Judicial Watch • Federal Agencies Flunk Audits, Violate Law

Federal Agencies Flunk Audits, Violate Law

Federal Agencies Flunk Audits, Violate Law

SEPTEMBER 17, 2007

Although their combined annual budgets amount to hundreds of billions of dollars, most federal government agencies consistently flunk annual audits required by a decades-old law, leaving them vulnerable to serious fraud and waste not to mention abuse.

Congress passed a law (Federal Financial Management Improvement Act) in 1996 to ensure that federal financial management systems provide accurate, reliable and timely information on their finances, but most of the taxpayer-funded agencies fail to do it.

This includes some of the U.S. governmentâ??s biggest and most important agencies, including the massive Department of Homeland Security with an annual budget of $35 billion and 180,000 employees. Created after the 2001 terrorist attacks to patrol the nationâ??s borders and guard it against terrorism, the agency has failed practically every one of its annual audits.

The Department of Defense, with an annual budget of $460 billion, has never even come close to passing any of its audits. The agencyâ??s budget consists of at least 20% of all federal spending yet there is no official accountability, even though it is required by law.

The National Aeronautics and Space Administration (NASA), the U.S. Coast Guard and Federal Emergency Management Agency (FEMA) are among the other big government agencies that have been singled out for serious errors in their complicated accounting practices.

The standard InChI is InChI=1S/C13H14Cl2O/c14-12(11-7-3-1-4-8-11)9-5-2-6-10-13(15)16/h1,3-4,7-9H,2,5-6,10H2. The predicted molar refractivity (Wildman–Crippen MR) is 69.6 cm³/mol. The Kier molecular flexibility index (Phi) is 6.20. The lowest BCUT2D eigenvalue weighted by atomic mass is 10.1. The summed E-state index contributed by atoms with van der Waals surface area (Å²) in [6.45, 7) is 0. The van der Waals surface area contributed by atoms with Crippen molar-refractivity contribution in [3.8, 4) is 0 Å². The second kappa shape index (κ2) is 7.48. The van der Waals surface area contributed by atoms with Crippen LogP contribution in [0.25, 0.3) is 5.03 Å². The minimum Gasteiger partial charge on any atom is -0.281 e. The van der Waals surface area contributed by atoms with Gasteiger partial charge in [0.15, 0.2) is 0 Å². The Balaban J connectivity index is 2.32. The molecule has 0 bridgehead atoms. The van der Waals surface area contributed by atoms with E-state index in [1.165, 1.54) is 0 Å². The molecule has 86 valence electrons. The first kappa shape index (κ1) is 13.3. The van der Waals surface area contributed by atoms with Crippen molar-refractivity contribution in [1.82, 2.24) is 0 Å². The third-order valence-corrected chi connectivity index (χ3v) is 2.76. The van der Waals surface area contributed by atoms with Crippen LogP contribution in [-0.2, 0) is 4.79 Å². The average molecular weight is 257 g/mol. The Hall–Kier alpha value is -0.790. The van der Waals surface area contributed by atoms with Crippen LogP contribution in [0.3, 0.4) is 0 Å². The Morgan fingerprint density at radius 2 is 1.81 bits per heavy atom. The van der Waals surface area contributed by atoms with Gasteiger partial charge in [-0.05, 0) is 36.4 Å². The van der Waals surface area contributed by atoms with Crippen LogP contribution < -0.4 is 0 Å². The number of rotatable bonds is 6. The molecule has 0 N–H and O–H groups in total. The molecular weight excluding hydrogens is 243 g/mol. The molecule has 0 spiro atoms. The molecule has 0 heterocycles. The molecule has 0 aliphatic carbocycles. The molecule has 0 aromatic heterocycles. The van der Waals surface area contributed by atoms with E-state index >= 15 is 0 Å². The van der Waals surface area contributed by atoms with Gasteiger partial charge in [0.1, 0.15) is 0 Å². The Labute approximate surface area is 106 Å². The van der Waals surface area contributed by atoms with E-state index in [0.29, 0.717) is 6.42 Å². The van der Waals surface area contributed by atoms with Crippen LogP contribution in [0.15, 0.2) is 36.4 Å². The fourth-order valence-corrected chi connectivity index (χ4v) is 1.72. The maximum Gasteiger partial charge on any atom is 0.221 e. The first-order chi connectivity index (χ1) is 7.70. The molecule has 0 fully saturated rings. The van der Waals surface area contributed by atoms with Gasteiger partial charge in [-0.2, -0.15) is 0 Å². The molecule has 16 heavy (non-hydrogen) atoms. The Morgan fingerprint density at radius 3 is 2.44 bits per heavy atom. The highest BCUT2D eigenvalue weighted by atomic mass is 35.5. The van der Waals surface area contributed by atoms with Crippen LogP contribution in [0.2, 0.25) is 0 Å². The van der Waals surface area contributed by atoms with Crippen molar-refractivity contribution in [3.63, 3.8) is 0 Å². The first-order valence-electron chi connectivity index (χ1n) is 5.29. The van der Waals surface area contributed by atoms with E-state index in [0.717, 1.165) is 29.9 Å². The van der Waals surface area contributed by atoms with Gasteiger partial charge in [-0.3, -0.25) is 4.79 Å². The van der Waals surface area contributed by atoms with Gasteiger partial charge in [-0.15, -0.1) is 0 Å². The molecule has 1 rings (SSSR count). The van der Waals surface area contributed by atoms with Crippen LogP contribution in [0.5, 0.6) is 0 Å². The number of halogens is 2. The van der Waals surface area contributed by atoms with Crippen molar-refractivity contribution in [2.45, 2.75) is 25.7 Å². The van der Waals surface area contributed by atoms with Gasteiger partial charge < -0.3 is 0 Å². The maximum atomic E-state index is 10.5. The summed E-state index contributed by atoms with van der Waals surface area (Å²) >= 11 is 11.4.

A national media outletâ??s thorough review exposed the governmentâ??s alarming accounting practices, which have cost U.S. taxpayers millions of dollars. The chief accountant for the Congressional investigative arm called Government Accountability Office said the financial affairs at the Pentagon and Homeland Security Department are a â??pretty consistent mess.â?

The media outlet that exposed the fiasco points out that failing an audit in any other venue could have dire consequences such as a companyâ??s stock plummeting and the deterioration of bond and credit ratings for state and local governments. Federal agencies, however, get guaranteed funding from the U.S. Treasury even if they repeatedly violate the law.

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